E very Tree Counts is the name of our new landscape-scale project. The aim of the project is to raise funds and build partnerships to address landscape-scale environmental issues in New England. We intend that this project will guide the Tree Group’s work for the next 30 years.
View our brochure here. Every Tree Counts
On the 24th of February 2018, we hosted our official launch of Every Tree Counts. Feel free to view the videos of the night, which featured talks from ecologist Andrew Huggett, local landholder Robert Curtis and Kevin Hartley from Earth Funerals.
Every Tree Counts will concentrate on connectivity, koalas, dieback and carbon.To address these themes, we will do what we do best: plant trees, look after bushland and educate the community. We will be guided by the best science available to make sure our actions address the themes effectively. The design, location and species selection will be tailored to the theme that any individual project is addressing. Where possible, projects will address multiple themes.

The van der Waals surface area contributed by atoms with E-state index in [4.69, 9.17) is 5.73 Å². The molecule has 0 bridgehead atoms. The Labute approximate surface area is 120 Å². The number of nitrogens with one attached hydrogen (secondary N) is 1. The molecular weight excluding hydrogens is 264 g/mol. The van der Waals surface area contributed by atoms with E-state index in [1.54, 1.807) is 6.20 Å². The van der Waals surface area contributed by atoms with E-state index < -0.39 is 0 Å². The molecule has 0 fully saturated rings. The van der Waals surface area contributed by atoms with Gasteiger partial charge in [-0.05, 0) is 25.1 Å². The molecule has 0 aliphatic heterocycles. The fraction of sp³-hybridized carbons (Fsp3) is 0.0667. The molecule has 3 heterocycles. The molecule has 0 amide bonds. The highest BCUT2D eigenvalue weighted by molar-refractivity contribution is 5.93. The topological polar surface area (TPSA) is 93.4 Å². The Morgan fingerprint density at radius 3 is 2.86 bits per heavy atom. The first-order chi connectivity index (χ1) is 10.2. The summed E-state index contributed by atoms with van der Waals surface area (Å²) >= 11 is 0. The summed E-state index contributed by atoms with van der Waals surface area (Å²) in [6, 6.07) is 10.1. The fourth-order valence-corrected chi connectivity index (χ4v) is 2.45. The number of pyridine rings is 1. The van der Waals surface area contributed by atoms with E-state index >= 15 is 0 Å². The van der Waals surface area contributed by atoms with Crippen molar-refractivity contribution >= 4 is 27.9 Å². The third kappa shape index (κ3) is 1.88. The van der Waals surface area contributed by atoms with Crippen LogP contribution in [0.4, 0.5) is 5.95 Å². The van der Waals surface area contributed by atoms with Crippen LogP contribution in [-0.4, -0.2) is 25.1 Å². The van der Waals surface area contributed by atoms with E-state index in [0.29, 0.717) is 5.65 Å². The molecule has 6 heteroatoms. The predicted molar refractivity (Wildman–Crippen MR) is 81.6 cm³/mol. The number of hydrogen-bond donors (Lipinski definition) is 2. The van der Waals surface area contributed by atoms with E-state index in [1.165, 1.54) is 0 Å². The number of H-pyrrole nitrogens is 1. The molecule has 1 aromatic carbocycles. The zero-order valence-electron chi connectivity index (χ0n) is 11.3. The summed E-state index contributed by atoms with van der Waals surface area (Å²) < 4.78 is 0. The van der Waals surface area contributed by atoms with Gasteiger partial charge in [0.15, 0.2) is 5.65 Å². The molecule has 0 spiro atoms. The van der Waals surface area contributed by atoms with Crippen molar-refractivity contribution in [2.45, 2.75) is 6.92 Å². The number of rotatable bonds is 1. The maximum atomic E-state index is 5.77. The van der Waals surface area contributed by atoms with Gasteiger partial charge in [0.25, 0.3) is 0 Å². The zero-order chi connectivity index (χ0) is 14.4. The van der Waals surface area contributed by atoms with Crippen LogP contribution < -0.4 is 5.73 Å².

Koalas are located throughout the Northern Tablelands, but in low numbers. It is important that koalas can move through the landscape to seek food and water, particularly in times of drought and heatwaves. Plantings of food trees in strategic locations can help them move around the landscape. Looking after their forests and woodlands ensures they have somewhere to live.
New England Dieback caused the loss of millions of trees in the 70’s and 80’s. Dieback is not a disease as such; it is when trees are hit by multiple stresses (insects, soil compaction, mistletoe, drought) and use up all of their resources before they can recover. Major changes in microclimate, fertiliser use, loss of predators and parasites of insects and lack of regeneration are all factors contributing to dieback. One of the best things we can do is replace the trees that are lost, reconnect patches of trees and increase plant diversity by planting shrubs and understorey species. Maintaining and improving existing trees is equally important.
Trees are almost 50% carbon, taken directly from the atmosphere as carbon dioxide in exchange for oxygen. Planting trees can help reduce greenhouse gas levels in the atmosphere by storing carbon in wood, litter and soil. For local individuals and businesses seeking a genuine and tangible means to offset their carbon, contributing to Every Tree Counts is the best way.